Cinta Larga - Marriage and Family

Marriage. The Cinta Larga are polygynous. The preferred form of marriage is between a man and his sister's daughter, who is generally given in marriage before reaching puberty (between 8 and 9 years of age). It is then up to her husband to continue her socialization and to initiate her sexually. This marriage is different from others because it involves a ceremony that is rich in ritual. It is still common for a boy to begin his adult life by receiving one of his father's wives, one who is not his own mother and generally rather older than he. The young man is then initiated sexually by that woman and will have his first children with her. The circle of marriage exchange tends to be limited to two subgroups. Each subgroup's exogamic rules are respected, although there are some marriages with the Suruí (Paiter) from Rondônia. According to the traditional pattern, women have a large number of children (around 6 to 7 per woman), and infant mortality is high (40 percent).

Domestic Unit. The smallest domestic unit, evident especially in times of food scarcity, is composed of a man, his wives, and their children. In normal daily life, however, the domestic unit is larger and encompasses a group of brothers, with their wives and children, who collaborate in activities of collective production like tree felling, planting, hunting peccaries, and fishing.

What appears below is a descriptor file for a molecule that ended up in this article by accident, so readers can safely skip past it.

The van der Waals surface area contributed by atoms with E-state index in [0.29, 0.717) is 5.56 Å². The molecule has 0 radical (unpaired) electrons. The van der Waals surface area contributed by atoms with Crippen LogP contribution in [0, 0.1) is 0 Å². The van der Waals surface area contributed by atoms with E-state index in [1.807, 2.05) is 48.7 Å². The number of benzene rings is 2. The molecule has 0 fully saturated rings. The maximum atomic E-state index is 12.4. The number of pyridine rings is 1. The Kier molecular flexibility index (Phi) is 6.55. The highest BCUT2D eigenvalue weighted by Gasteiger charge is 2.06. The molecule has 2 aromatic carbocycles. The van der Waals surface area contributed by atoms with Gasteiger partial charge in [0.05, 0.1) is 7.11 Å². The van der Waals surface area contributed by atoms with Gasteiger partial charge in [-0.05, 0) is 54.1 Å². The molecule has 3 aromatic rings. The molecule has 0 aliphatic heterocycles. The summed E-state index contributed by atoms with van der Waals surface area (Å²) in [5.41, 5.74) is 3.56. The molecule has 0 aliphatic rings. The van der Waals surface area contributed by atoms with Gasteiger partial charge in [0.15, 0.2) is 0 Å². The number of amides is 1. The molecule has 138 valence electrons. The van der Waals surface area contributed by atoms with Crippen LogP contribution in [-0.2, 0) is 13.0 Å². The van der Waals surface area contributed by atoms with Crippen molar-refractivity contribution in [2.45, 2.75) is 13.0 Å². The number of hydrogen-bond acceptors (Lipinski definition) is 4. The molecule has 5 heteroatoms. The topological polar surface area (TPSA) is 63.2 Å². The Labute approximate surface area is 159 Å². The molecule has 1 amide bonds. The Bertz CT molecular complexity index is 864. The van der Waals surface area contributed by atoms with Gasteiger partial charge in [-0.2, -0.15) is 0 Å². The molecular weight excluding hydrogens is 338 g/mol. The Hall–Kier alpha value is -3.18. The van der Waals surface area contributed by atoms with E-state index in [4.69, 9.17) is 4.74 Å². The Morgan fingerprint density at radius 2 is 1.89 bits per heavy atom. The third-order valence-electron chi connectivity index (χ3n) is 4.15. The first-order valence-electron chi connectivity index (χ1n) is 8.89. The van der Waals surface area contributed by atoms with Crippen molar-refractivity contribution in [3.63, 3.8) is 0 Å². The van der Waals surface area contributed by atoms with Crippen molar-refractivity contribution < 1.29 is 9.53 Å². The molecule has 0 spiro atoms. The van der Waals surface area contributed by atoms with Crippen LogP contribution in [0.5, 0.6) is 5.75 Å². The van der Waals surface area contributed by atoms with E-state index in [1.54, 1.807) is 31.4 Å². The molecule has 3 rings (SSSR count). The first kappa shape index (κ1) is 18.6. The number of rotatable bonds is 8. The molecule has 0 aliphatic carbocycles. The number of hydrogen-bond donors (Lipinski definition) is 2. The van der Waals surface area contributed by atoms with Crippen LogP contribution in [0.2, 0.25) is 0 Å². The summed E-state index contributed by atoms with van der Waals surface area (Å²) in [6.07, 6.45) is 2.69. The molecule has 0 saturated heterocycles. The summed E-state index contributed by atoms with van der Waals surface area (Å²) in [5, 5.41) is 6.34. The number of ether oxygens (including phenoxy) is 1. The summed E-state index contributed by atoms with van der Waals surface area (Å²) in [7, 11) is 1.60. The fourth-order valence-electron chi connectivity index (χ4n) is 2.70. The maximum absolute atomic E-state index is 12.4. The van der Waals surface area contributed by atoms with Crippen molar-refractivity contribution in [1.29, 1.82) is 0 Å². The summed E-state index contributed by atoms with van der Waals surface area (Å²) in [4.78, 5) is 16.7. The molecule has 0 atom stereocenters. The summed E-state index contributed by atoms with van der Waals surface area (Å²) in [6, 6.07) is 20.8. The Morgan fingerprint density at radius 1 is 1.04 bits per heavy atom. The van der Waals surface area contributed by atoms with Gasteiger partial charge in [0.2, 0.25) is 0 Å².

Inheritance. When someone dies, all of his or her belongings are burned inside the house or on the grave. When the owner of a house dies, it, too, is destroyed by fire.

Socialization. The main goal in the formation of an individual is the creation of an independent, self-sufficient person. Until 3 or 4 years of age, a child is its mother's inseparable companion. When it can move about easily and talk intelligibly, it will join small bands of children who imitate adults in their harvesting activities and in the capture of small animals and fish. Daily it becomes clearer that the challenge is knowing how to defend oneself in order to be on one's own. The result is the development of a bold and somewhat turbulent attitude, which makes the children ready to react to anything that displeases them. It is in young men of around 16 that this attitude is most evident. Fearless, aggressive, sometimes uncivil and gruff, the young Cinta Larga seems to accept no limitations, impositions, or orders from anyone. He demands what he wants directly, without beating around the bush, and at no time is he obsequious or servile.

Gradually, young girls and boys prepare for adult life, becoming skillful in the kind of work that is proper to their sex. After the age of 7 they submit to the perforation of the lower lip, where a small resin plug is inserted as an ornament. Young girls go into seclusion in their own homes during the first menses. As a young man begins to be successful in hunting in the company of adults, and, a bit later, in participating successfully in war raids, he begins to compose his own songs, which relate his successes. Finally, when a man marries his sister's daughter, taking the final step into adult life, the passage is marked by a ceremony in which he gives ritual presents (richly adorned arrows) to his father-in-law and promises to care for and treat his wife well, the latter in a discursive dialogue with the bride's father and her classificatory parents.

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